2.2 First order hydrodynamics as derivative expansion
The existence of hydrodynamic description owes itself to the presence of conserved quantities,
whose densities can evolve (oscillate or relax to equilibrium) at arbitrarily long times provided
the fluctuations are of large spatial size. Correspondingly, the expectation values of such
densities are the hydrodynamic fields.
In the simplest case we shall consider here, i.e., in a theory without conserved charges,
there are 4 such hydrodynamic fields: energy density T00and 3 components of the momentum
density T0i. It is common and convenient to use the local velocity uµinstead of the momentum
density variable. It can be defined as the boost velocity needed to go from the local rest frame,
where the momentum density T0ivanishes, back to the lab frame. Similarly, it is convenient
to use ε – the energy density in the local rest frame – instead of the T00in the lab frame.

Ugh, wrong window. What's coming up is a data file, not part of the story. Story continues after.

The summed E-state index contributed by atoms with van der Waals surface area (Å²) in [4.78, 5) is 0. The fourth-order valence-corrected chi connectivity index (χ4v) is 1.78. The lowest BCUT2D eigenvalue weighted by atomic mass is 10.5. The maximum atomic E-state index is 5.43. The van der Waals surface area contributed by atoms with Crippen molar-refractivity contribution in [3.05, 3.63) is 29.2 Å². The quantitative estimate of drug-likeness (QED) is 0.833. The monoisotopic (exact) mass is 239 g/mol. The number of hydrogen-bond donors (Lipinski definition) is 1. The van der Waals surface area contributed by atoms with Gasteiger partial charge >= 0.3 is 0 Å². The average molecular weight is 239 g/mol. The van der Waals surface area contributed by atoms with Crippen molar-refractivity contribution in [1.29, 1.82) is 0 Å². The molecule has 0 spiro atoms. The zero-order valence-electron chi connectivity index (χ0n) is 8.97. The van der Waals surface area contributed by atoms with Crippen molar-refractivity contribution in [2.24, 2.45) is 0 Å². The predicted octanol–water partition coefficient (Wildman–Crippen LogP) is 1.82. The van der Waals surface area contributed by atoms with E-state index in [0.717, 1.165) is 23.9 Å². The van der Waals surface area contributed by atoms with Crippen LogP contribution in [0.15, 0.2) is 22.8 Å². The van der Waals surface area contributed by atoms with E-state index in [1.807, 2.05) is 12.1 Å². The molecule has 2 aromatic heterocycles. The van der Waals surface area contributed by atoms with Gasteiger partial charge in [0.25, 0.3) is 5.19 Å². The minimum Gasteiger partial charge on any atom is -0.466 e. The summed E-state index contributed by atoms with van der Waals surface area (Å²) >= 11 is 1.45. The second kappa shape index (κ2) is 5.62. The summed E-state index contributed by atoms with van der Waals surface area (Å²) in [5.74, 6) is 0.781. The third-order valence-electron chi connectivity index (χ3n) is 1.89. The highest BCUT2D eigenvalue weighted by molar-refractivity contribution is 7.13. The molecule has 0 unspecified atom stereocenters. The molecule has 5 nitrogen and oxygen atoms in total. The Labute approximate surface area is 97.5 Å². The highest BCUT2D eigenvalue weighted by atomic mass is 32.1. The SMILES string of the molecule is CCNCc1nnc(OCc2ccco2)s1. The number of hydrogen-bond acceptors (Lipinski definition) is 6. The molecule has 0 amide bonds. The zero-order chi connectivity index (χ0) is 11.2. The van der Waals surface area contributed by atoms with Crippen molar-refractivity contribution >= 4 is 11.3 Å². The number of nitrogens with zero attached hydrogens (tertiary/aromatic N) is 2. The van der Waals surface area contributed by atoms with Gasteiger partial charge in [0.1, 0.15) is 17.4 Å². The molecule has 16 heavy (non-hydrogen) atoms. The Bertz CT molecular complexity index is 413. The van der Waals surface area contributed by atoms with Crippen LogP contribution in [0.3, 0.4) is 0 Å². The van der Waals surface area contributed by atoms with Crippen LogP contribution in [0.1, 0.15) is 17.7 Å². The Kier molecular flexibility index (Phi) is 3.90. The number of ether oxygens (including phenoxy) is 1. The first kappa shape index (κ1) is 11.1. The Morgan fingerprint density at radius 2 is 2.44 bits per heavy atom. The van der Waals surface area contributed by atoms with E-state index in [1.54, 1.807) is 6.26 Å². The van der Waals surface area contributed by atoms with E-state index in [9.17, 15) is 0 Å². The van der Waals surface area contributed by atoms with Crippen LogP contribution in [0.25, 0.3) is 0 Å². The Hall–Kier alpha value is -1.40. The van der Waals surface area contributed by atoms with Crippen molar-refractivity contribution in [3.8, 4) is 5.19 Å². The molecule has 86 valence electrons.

The 4 equations for thus defined variables ε and uµare conservation equations of the energy-
momentum tensor ∇µTµν= 0.
In a covariant form the above definitions of ε and uµcan be summarized as
Tµν= εuµuν+ Tµν
⊥. (2.15)
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In hydrodynamics, the remaining components Tµν
of the stress-energy tensor Tµνappearing in the conservation equations are not independent
variables, but rather instantaneous functions of the hydrodynamic variables ε and uµand
their derivatives. In the hydrodynamic limit, this is the consequence of the fact that the
hydrodynamic modes are infinitely slower than all other modes, the latter therefore can be
integrated out. All quantities appearing in hydrodynamic equations are averaged over these